Before Toni Morrison, no African American — let alone an African American woman — had won the Nobel Prize for literature. The 1993 honor served as an adjustment to this country’s literary canon, which includes such previous honorees as William Faulkner and Ernest Hemingway.
In the new documentary about the writer, “Toni Morrison: The Pieces I Am,” there is an acute awareness that despite her accomplishments, her position in the canon somehow invites controversy. “Pieces” is not a traditional biography, but instead tracks an evolution: from literary iconoclast to stateswoman.
When Morrison speaks on camera, she looks directly at the lens. Director Timothy Greenfield-Sanders (who won a Grammy for “Lou Reed: Rock and Roll Heart”) has a background in portrait photography, so he clearly has the rare knack to put subjects at ease. This knack is necessary because the interviews with Morrison frame the film, although its subject does not look back on her life in a stereotypical way. Greenfield-Sanders structures his film like Morrison structures her novels: as a series of evocative sketches, jumping forward and backward in time, until they create a complete emotional arc. There are some more typical interviewees, including Oprah Winfrey and Angela Davis, yet the film returns to Morrison like a nurturing (albeit distant) figure.
There are many details about her early career: While writing her first novels, for example, she worked as an editor at Random House, where she edited autobiographies by Davis and Muhammad Ali. In 1974, she published “The Black Book,” an innovative anthology of photographs, printed ephemera and other windows into African American life. This experience informs her novels, and the way in which they chronicle her characters in exquisitely devastating ways.
Morrison never shied away from depicting institutional cruelty or sexuality, which is why such novels as “The Bluest Eye” (1970) are still, in some circles, controversial. The writer is aware of her critics, including colleagues who dismissed her Nobel as political correctness, but that only seems to have made her stronger. By steeling herself to her own purpose as writer, she makes her detractors seem all the more out of step. (It’s probably intentional.)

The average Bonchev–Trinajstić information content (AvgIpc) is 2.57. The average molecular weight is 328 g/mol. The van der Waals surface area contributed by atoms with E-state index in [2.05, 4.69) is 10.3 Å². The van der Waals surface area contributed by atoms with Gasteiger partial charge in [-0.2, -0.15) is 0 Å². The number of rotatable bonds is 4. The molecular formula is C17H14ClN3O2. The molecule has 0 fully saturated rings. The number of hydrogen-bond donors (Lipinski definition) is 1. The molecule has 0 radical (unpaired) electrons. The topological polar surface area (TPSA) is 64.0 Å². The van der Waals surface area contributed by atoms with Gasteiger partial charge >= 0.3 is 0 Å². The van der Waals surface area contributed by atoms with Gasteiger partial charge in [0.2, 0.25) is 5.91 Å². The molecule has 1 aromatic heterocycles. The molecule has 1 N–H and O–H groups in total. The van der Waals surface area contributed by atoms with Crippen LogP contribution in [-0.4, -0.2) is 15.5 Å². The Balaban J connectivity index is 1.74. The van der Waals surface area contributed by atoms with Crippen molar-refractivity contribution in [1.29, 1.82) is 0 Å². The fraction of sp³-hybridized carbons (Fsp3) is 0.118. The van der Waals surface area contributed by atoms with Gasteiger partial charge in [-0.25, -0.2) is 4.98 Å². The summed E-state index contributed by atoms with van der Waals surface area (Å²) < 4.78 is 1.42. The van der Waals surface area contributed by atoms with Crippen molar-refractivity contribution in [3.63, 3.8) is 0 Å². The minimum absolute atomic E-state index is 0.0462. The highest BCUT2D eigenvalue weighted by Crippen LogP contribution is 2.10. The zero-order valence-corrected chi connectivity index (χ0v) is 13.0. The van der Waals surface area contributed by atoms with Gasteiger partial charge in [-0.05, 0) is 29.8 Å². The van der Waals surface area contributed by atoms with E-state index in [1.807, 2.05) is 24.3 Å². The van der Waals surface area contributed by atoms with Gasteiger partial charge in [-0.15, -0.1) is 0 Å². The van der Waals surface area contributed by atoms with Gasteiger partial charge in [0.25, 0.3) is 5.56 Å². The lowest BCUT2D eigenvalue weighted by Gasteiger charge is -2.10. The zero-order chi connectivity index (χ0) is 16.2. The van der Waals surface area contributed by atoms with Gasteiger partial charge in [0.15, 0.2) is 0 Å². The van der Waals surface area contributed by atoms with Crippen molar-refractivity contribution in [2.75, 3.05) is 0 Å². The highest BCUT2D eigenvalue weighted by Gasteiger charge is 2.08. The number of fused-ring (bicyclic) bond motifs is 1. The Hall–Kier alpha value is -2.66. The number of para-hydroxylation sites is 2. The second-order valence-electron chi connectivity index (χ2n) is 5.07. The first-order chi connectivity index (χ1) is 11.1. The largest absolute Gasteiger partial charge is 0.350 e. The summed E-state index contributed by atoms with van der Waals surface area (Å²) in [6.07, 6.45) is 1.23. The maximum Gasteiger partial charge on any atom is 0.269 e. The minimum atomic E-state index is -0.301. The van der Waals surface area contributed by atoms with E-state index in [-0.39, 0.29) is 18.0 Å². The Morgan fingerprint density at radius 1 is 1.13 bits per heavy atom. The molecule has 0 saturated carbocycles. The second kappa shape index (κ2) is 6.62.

Morrison, at 88, is as clear-eyed and sharp as ever. What’s most surprising about her interviews is not her candor, but her humor, revealed, as she speaks, in a way that makes you want to lean closer. (Her gifts as a storyteller are not just on the page.)
“The Pieces I Am” sometimes omits key episodes from her life. Morrison does not discuss the death of her son Slade, for instance, who co-authored children’s book with her and who died of cancer at 45. This omission merely confirms the film’s larger purpose: Its focus is on the work — “Song of Solomon” (1977), “Beloved” (1987), etc. — and what those books mean. Oprah and other interview subjects can sound a little hyperbolic in their adoration at times. Then again, her books have that effect on people.
The film suffers from some of the familiar bad habits of the biographical documentary. At times, Greenfield-Sanders provides too many images and too much context, almost as if he doesn’t trust his own subject. The use of music — more filler than necessary at times — is also cloying.
But even without these missteps, viewers are likely to lose patience whenever Morrison is not on screen. Few writers have her ability to conjure a mental image, and her soothing voice is a delight. It doesn’t matter whether you’ve read all — or any — of Morrison’s books. Either way, you may leave the theater wanting to pick one up on the way home. The good news is there are so many to choose from.
PG-13. At area theaters. Contains some disturbing images and mature thematic material. 120 minutes.